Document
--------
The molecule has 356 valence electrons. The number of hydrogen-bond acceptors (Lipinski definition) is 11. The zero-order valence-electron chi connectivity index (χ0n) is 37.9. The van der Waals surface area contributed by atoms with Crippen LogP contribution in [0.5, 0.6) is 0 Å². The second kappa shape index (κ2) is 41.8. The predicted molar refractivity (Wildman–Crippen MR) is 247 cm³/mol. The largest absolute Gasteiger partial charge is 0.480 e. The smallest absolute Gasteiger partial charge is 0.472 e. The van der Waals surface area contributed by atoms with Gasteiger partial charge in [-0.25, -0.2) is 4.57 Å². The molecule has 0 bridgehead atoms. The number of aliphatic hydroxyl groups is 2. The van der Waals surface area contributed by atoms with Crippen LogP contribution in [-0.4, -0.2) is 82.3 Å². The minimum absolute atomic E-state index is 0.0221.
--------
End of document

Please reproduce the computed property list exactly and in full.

The molecule has 356 valence electrons. The number of hydrogen-bond acceptors (Lipinski definition) is 11. The zero-order valence-electron chi connectivity index (χ0n) is 37.9. The van der Waals surface area contributed by atoms with Crippen LogP contribution in [0.5, 0.6) is 0 Å². The second kappa shape index (κ2) is 41.8. The predicted molar refractivity (Wildman–Crippen MR) is 247 cm³/mol. The largest absolute Gasteiger partial charge is 0.480 e. The smallest absolute Gasteiger partial charge is 0.472 e. The van der Waals surface area contributed by atoms with Gasteiger partial charge in [-0.25, -0.2) is 4.57 Å². The molecule has 0 bridgehead atoms. The number of aliphatic hydroxyl groups is 2. The van der Waals surface area contributed by atoms with Crippen LogP contribution in [-0.4, -0.2) is 82.3 Å². The minimum absolute atomic E-state index is 0.0221.